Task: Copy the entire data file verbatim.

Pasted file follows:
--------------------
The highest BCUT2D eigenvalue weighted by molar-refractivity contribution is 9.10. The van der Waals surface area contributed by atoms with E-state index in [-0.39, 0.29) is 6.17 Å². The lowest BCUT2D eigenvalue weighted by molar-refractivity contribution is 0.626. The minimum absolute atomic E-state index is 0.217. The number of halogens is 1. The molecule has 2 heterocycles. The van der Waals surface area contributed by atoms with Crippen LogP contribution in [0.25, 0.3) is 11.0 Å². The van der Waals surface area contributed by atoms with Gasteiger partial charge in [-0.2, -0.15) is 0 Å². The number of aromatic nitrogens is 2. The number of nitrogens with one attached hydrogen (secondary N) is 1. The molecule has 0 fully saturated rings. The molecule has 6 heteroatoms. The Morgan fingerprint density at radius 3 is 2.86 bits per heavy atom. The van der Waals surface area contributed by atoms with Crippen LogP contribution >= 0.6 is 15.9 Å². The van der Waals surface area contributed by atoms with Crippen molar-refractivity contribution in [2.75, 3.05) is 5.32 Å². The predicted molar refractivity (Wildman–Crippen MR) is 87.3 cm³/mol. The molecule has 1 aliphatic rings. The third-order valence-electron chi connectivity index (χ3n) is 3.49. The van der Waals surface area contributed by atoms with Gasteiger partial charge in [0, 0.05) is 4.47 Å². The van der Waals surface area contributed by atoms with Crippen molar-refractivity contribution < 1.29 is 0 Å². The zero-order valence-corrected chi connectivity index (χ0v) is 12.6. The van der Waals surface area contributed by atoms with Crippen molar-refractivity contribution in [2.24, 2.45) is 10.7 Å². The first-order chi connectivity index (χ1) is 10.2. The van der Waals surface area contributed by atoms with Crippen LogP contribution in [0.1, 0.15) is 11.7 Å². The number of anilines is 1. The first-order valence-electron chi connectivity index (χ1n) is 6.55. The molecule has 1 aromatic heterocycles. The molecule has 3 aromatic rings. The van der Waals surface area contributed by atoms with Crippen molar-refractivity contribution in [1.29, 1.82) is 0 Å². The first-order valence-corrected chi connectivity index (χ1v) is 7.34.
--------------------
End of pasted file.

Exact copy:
The highest BCUT2D eigenvalue weighted by molar-refractivity contribution is 9.10. The van der Waals surface area contributed by atoms with E-state index in [-0.39, 0.29) is 6.17 Å². The lowest BCUT2D eigenvalue weighted by molar-refractivity contribution is 0.626. The minimum absolute atomic E-state index is 0.217. The number of halogens is 1. The molecule has 2 heterocycles. The van der Waals surface area contributed by atoms with Crippen LogP contribution in [0.25, 0.3) is 11.0 Å². The van der Waals surface area contributed by atoms with Gasteiger partial charge in [-0.2, -0.15) is 0 Å². The number of aromatic nitrogens is 2. The number of nitrogens with one attached hydrogen (secondary N) is 1. The molecule has 0 fully saturated rings. The molecule has 6 heteroatoms. The Morgan fingerprint density at radius 3 is 2.86 bits per heavy atom. The van der Waals surface area contributed by atoms with Crippen LogP contribution >= 0.6 is 15.9 Å². The van der Waals surface area contributed by atoms with Crippen molar-refractivity contribution in [2.75, 3.05) is 5.32 Å². The predicted molar refractivity (Wildman–Crippen MR) is 87.3 cm³/mol. The molecule has 1 aliphatic rings. The third-order valence-electron chi connectivity index (χ3n) is 3.49. The van der Waals surface area contributed by atoms with Gasteiger partial charge in [0, 0.05) is 4.47 Å². The van der Waals surface area contributed by atoms with Crippen molar-refractivity contribution < 1.29 is 0 Å². The zero-order valence-corrected chi connectivity index (χ0v) is 12.6. The van der Waals surface area contributed by atoms with Crippen molar-refractivity contribution in [2.24, 2.45) is 10.7 Å². The first-order chi connectivity index (χ1) is 10.2. The van der Waals surface area contributed by atoms with Crippen LogP contribution in [0.1, 0.15) is 11.7 Å². The number of anilines is 1. The first-order valence-electron chi connectivity index (χ1n) is 6.55. The molecule has 1 aromatic heterocycles. The molecule has 3 aromatic rings. The van der Waals surface area contributed by atoms with Crippen molar-refractivity contribution in [1.29, 1.82) is 0 Å². The first-order valence-corrected chi connectivity index (χ1v) is 7.34.